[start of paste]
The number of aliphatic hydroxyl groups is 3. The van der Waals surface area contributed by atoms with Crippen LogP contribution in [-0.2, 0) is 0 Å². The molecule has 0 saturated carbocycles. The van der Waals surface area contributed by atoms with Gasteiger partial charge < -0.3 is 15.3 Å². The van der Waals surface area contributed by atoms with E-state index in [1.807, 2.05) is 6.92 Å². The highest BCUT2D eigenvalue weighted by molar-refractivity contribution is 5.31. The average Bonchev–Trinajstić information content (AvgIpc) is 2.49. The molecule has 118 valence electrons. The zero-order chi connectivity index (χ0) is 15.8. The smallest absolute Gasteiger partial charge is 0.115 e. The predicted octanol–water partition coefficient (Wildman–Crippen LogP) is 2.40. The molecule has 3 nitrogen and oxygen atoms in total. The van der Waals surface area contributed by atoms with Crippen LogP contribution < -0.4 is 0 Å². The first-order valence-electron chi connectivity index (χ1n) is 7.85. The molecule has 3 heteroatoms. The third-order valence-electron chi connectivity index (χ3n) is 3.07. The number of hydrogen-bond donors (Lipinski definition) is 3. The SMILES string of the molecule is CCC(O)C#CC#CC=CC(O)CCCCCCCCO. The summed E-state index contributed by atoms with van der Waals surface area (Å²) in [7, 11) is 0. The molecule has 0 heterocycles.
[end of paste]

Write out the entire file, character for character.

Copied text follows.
The number of aliphatic hydroxyl groups is 3. The van der Waals surface area contributed by atoms with Crippen LogP contribution in [-0.2, 0) is 0 Å². The molecule has 0 saturated carbocycles. The van der Waals surface area contributed by atoms with Gasteiger partial charge < -0.3 is 15.3 Å². The van der Waals surface area contributed by atoms with E-state index in [1.807, 2.05) is 6.92 Å². The highest BCUT2D eigenvalue weighted by molar-refractivity contribution is 5.31. The average Bonchev–Trinajstić information content (AvgIpc) is 2.49. The molecule has 118 valence electrons. The zero-order chi connectivity index (χ0) is 15.8. The smallest absolute Gasteiger partial charge is 0.115 e. The predicted octanol–water partition coefficient (Wildman–Crippen LogP) is 2.40. The molecule has 3 nitrogen and oxygen atoms in total. The van der Waals surface area contributed by atoms with Crippen LogP contribution < -0.4 is 0 Å². The first-order valence-electron chi connectivity index (χ1n) is 7.85. The molecule has 3 heteroatoms. The third-order valence-electron chi connectivity index (χ3n) is 3.07. The number of hydrogen-bond donors (Lipinski definition) is 3. The SMILES string of the molecule is CCC(O)C#CC#CC=CC(O)CCCCCCCCO. The summed E-state index contributed by atoms with van der Waals surface area (Å²) in [7, 11) is 0. The molecule has 0 heterocycles.